Russian Foreign Minister Igor Ivanov is in neighboring Georgia to mediate a peaceful resolution to the standoff between President Eduard Shevardnadze and Georgia's political opposition. Georgia is now under a state-of-emergency and has two leaders claiming to be president.
Foreign Minister Ivanov says there are no issues that cannot be resolved through dialogue.
Mr. Ivanov flew into Tbilisi on a crisis mission for the bloc of commonwealth nations, which includes Russia and all former Soviet republics including Georgia. First he met the political opposition and later mingled among anti-government protesters outside parliament.
Mr. Ivanov, whose mother was Georgian, greeted the crowd in their native language and said it was necessary to resolve the stand-off through constitutional means. He also urged the demonstrators not to set off provocations.
He later met President Shevardnadze at his residence on the outskirts of the Georgian capital, Tbilisi. But there was no word of any progress.
Georgia is of vital strategic interest to Russia and the west, because it sits in the path of potentially lucrative oil routes.
President Shevardnadze has given the opposition 48 hours from Saturday to vacate parliament and the streets, or else he says he will use all means in his power, including the military, to restore calm.
But there are signs of potential cracks in his hold on control. On Sunday, President Shevardnadze's international legal affairs advisor resigned - the third such senior official to cut ties with the president within a week.
At the same time, there are reports saying that the national guard is switching over to the side of the Georgian opposition. But this could not be independently confirmed.
Georgia's Defense Minister, David Tevzadze, earlier said that he had been given no orders for the use of force. He said his forces had been told to avoid steps that could lead to bloodshed.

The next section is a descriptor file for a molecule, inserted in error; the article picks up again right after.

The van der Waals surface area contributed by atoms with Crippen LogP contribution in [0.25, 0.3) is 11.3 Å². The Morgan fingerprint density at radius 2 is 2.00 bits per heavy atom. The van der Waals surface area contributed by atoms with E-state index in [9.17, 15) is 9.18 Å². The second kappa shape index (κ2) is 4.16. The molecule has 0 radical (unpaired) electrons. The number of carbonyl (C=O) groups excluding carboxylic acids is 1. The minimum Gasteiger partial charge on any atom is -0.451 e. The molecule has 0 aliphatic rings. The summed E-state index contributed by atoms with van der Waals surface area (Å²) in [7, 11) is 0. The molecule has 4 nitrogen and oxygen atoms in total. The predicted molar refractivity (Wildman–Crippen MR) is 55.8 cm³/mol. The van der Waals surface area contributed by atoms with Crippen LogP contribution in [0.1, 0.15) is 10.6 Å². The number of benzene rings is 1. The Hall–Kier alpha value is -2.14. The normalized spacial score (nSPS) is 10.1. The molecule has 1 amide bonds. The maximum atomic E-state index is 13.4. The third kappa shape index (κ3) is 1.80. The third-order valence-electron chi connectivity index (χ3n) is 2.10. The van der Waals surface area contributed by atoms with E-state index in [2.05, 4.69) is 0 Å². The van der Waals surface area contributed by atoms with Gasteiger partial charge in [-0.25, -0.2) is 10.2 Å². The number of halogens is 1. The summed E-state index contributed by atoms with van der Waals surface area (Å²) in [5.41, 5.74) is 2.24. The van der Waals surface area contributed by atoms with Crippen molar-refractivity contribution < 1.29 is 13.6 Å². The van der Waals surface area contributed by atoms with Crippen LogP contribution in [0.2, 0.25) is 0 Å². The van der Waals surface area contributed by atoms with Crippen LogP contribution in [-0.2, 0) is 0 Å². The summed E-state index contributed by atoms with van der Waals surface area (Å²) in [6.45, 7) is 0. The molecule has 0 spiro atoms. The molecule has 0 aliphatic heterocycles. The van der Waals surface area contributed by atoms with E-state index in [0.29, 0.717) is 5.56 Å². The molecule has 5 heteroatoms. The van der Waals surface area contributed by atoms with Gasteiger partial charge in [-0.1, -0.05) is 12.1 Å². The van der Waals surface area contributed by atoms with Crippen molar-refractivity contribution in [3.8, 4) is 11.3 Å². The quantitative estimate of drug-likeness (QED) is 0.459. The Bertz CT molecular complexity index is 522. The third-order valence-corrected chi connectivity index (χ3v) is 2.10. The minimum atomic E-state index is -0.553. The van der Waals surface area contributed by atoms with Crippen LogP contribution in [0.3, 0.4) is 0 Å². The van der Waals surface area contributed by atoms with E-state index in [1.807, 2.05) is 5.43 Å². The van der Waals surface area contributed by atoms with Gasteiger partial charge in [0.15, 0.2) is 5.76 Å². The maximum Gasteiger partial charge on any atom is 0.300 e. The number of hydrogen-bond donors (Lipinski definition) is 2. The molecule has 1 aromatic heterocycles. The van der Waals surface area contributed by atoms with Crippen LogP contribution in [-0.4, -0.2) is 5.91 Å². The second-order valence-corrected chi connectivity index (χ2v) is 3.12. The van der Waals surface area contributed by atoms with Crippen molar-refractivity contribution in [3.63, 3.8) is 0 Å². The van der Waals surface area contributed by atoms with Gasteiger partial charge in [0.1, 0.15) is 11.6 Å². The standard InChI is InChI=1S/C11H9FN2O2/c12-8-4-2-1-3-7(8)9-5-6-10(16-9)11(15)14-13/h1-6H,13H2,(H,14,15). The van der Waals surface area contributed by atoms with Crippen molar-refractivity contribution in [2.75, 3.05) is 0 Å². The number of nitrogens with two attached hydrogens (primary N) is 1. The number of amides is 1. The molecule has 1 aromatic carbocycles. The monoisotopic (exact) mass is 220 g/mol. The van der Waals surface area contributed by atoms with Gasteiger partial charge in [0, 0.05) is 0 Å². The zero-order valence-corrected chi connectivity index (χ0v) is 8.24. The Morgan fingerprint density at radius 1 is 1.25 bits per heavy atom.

But tensions are still running high and Georgia's main opposition leader, Mikhail Saakashvili of the National Movement, is warning his supporters that it is too soon to celebrate.
Mr. Saakashvili says President Shevardnadze may try to reconvene parliament at the Interior Ministry, following the opposition's seizure of parliament on Saturday, and he has urged the people to remain in the streets outside parliament to protect their gains.
A refugee from Abkhazia, is heeding Mr. Saakashvili's appeal. He appeared on the streets late Saturday and returned in the morning, saying he believes in God, the Georgian people and the political opposition.
He says the opposition has promised to bring peaceful change to Georgia and that he is sure they will succeed. He also says he is sure that President Shevardnadze's hold on power in Georgia is over.
The opposition has installed an interim president and is promising new elections in 45 days. President Shevardnadze vows to stay on, and calls the opposition actions a coup.
Opposition charges that Mr. Shevardnadze rigged the November 2 parliamentary elections set off the wide-scale discontent over what the opposition sees as a decade of corruption and misrule.